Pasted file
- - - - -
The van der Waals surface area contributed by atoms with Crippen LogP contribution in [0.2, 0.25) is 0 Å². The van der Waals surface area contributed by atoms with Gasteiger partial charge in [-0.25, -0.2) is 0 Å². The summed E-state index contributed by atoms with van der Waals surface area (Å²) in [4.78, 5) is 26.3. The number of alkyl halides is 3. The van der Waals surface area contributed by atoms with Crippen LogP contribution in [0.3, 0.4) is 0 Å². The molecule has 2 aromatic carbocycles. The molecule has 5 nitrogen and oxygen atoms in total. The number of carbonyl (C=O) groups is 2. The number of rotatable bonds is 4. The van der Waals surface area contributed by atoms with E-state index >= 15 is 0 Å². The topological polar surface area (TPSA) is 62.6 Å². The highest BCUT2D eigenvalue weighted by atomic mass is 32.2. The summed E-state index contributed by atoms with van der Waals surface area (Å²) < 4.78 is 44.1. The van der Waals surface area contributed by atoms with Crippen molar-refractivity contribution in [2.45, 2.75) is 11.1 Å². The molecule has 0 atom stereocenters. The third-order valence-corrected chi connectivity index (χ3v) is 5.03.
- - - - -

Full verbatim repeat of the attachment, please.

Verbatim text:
The van der Waals surface area contributed by atoms with Crippen LogP contribution in [0.2, 0.25) is 0 Å². The van der Waals surface area contributed by atoms with Gasteiger partial charge in [-0.25, -0.2) is 0 Å². The summed E-state index contributed by atoms with van der Waals surface area (Å²) in [4.78, 5) is 26.3. The number of alkyl halides is 3. The van der Waals surface area contributed by atoms with Crippen LogP contribution in [0.3, 0.4) is 0 Å². The molecule has 2 aromatic carbocycles. The molecule has 5 nitrogen and oxygen atoms in total. The number of carbonyl (C=O) groups is 2. The number of rotatable bonds is 4. The van der Waals surface area contributed by atoms with E-state index >= 15 is 0 Å². The topological polar surface area (TPSA) is 62.6 Å². The highest BCUT2D eigenvalue weighted by atomic mass is 32.2. The summed E-state index contributed by atoms with van der Waals surface area (Å²) < 4.78 is 44.1. The van der Waals surface area contributed by atoms with Crippen molar-refractivity contribution in [2.45, 2.75) is 11.1 Å². The molecule has 0 atom stereocenters. The third-order valence-corrected chi connectivity index (χ3v) is 5.03.